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Dec 12, 2018

Roth IRAs Can Be a Great Option in Personal Tax Planning

Barry Williams, CPA, JDBy Barry Williams, CPA, JD


MoneyLife100As you finalize your 2018 tax plans and begin to look forward, you need to understand the impact of tax reform – the Tax Cuts and Jobs Act of 2017 (TCJA) – and how it changes tax planning. This is not an easy task: there are more than 100 changed or new tax provisions to wade through. There is no one-size-fits-all approach for all taxpayers, so IRS Publication 5307 should be reviewed to see how the changes will impact your 2018 tax returns and how they fit into your personal tax planning for future years.

Clients receiving retirement advice from CPA adviserOne aspect of the TCJA that taxpayers need to recognize is that many of the tax benefits, including tax reform’s reduced tax rates, will not last forever. The new tax rates and many other provisions are scheduled to expire in 2025. You have a seven-year window to take action that can lower your overall lifetime tax liability, not just the current or upcoming year's tax liability. The key here is to include retirement savings planning in your short-term and long-term planning related to the changes in the tax law.

When individual taxpayers consider retirement planning, two broad options are available: employer-provided retirement plans – 401(k)s, 403(b)s, 457(b)s, and the federal Thrift Savings Plan – and individual retirement accounts (IRAs). Traditional planning reduces current tax through contributions to employer-sponsored plans and IRAs with pretax dollars, but the Roth IRA provides an option for taxpayers to reverse the traditional order and use after-tax dollars to provide the contributions. With the Roth IRA, the tax benefit is deferred until retirement years, when a qualified distribution from a Roth will be tax-free; a qualified distribution from an employer-sponsored plan or traditional IRA would be taxable. How do you determine which is better? Laurie A. Siebert, CPA, CFP, offers information on making the decision of sheltering income now or in retirement in her 2017 Pennsylvania CPA Journal article, “Roth IRAs Revisited.”

Taking a Roth approach can be a feature in an employee’s qualified retirement plan: an employee may be able to designate a portion or all of his or her elective deferral as Roth contributions rather than traditional pretax elective contributions. This option can bring together the best of the 401(k), 403(b), 457(b), and the federal Thrift Savings Plan with the Roth IRA. There are no income eligibility rules (see below), the contribution limits for 2018 are $18,500 or $24,500 for those who are age 50 or over, and the withdrawals will be tax-free. Any matching contributions that your employer makes to the plan are still required to be included in traditional pretax holdings. A designated Roth account at work may be a consideration for those with limited resources or who are in lower tax brackets (such as taxpayers at the beginning of their careers).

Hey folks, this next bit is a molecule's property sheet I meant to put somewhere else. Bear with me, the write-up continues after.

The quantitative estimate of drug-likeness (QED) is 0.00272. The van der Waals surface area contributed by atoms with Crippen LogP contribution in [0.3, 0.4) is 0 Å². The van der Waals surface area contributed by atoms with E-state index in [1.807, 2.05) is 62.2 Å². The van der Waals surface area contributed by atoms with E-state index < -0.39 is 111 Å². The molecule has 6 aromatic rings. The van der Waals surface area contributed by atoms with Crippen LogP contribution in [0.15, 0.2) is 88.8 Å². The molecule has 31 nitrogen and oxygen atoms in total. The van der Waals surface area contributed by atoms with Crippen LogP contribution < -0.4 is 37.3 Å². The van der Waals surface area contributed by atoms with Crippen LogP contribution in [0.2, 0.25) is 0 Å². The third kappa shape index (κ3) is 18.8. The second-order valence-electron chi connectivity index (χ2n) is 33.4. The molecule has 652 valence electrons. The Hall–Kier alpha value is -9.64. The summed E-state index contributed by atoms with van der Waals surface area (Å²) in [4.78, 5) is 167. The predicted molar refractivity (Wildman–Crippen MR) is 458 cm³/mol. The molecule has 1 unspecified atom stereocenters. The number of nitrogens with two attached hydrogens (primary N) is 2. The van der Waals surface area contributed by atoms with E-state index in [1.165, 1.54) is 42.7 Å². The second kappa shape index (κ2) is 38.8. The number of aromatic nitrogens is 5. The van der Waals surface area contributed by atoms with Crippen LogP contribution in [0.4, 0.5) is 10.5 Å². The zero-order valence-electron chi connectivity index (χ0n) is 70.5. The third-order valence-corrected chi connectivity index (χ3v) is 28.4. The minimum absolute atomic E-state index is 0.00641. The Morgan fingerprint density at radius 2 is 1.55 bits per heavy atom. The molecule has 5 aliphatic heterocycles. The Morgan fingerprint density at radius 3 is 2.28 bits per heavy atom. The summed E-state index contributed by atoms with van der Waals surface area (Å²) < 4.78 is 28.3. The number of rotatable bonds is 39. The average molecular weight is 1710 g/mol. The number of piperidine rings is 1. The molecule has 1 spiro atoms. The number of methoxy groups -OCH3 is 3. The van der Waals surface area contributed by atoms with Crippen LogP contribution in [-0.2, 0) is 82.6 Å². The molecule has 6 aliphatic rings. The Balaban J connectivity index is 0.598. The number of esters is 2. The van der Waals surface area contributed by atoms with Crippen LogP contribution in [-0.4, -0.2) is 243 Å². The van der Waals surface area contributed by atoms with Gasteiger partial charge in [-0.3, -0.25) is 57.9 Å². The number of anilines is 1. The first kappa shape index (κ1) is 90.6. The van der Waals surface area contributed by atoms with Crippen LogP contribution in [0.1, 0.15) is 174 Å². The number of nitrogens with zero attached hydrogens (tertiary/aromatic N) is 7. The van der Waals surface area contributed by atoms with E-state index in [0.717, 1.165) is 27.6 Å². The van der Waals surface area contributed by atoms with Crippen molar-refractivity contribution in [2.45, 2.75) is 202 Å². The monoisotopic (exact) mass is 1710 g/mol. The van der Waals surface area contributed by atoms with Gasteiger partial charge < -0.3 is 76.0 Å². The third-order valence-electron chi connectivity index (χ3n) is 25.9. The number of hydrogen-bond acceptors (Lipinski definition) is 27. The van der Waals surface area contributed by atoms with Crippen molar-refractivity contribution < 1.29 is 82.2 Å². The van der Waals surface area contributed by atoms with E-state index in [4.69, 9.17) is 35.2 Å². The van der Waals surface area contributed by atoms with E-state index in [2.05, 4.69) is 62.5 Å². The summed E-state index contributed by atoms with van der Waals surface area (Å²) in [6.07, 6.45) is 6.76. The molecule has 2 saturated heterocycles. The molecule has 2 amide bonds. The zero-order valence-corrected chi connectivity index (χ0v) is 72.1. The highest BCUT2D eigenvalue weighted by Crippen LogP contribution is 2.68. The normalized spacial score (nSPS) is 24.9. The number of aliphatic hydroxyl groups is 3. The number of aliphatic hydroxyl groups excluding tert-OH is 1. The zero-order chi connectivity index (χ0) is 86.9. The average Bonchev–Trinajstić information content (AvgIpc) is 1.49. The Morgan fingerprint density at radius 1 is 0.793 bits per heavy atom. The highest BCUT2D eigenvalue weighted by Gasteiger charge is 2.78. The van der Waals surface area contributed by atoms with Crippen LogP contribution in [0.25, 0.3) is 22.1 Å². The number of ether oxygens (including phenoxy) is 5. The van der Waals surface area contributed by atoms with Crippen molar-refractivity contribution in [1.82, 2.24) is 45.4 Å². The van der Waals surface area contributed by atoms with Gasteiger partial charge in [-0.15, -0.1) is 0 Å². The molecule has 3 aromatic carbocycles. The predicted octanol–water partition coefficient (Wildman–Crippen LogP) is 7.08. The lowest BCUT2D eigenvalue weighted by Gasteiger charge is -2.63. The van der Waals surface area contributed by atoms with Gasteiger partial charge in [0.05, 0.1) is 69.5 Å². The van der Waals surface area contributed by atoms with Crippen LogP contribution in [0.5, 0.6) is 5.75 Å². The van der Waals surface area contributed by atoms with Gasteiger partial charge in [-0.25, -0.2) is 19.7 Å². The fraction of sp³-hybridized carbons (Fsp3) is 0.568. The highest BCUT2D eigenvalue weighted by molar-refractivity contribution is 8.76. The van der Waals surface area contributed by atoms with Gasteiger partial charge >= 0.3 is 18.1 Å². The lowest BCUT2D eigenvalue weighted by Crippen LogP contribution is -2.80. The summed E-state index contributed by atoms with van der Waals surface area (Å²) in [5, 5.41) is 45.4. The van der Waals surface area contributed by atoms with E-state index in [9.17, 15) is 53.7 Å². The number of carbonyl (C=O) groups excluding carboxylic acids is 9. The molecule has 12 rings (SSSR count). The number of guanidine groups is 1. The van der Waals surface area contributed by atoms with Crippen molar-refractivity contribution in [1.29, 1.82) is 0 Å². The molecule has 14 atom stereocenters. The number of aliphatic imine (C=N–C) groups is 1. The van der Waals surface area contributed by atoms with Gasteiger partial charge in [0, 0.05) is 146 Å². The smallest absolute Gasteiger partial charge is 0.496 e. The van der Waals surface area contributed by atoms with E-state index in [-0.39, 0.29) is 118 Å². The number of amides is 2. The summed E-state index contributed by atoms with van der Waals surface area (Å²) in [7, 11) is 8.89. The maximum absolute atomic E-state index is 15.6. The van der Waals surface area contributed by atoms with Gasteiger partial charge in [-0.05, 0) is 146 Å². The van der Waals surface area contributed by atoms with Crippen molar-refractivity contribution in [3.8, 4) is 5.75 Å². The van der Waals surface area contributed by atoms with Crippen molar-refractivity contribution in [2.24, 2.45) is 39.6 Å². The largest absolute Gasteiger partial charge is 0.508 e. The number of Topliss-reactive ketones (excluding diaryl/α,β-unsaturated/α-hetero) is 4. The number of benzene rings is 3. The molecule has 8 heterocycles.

The TCJA’s reduction in tax rates will have an impact upon the tax planning decision of whether you should choose a Roth IRA option because your tax rate is a major factor in making this decision. If you have decided that a Roth IRA is for you, there are some limitations that you need to understand. For 2018, the maximum contribution to a Roth IRA is $5,500; if you are age 50 or over, it is $6,500. You may make a 2018 contribution anytime up to the tax filing deadline of April 15. There are some limitations to consider on the contribution to a Roth IRA that relate to your modified adjusted gross income (AGI). For 2018, the Roth IRA contribution limit will be reduced or eliminated in the following situations:

  • For those married filing jointly or as a qualifying widow or widower who have modified AGI of at least $189,000, your contribution will be limited. You cannot make a Roth IRA contribution if your modified AGI is $199,000 or more.
  • Taxpayers who are single, head of household, or married filing separately (and who didn’t live with your spouse at any time in 2018), your contribution will be limited if your modified AGI is at least $120,000. You cannot make a Roth IRA contribution if your modified AGI is $135,000 or more.
  • If married filing separately, but lived with your spouse at any time during the year, your contribution is limited if your modified AGI is less than $10,000. You cannot make a Roth IRA contribution if your modified AGI is $10,000 or more.

If you have concluded that you want a Roth option included in your long-term tax planning but you are not permitted to make a contribution to a Roth IRA, there is another option available. As discussed above, your employer may allow employees to designate all or part of their employer-provided retirement plan contributions to be treated as an after-tax Roth contribution.

As you move forward with your tax planning, make certain you understand all the pros and cons associated with each opportunity and how they impact your own situation in the short term and long term. This discussion of just one planning option provides an overview of basic concepts and options that may or may not fit into your strategy. A CPA can provide further guidance, and the PICPA can assist you in locating a CPA to help you successfully achieve your goals.


Barry Williams, CPA, JD, is dean of the McGowan School of Business at King’s College in Wilkes-Barre, Pa. He serves as a member of PICPA’s CPA Image Enhancement and Relations with Schools and Colleges committees.




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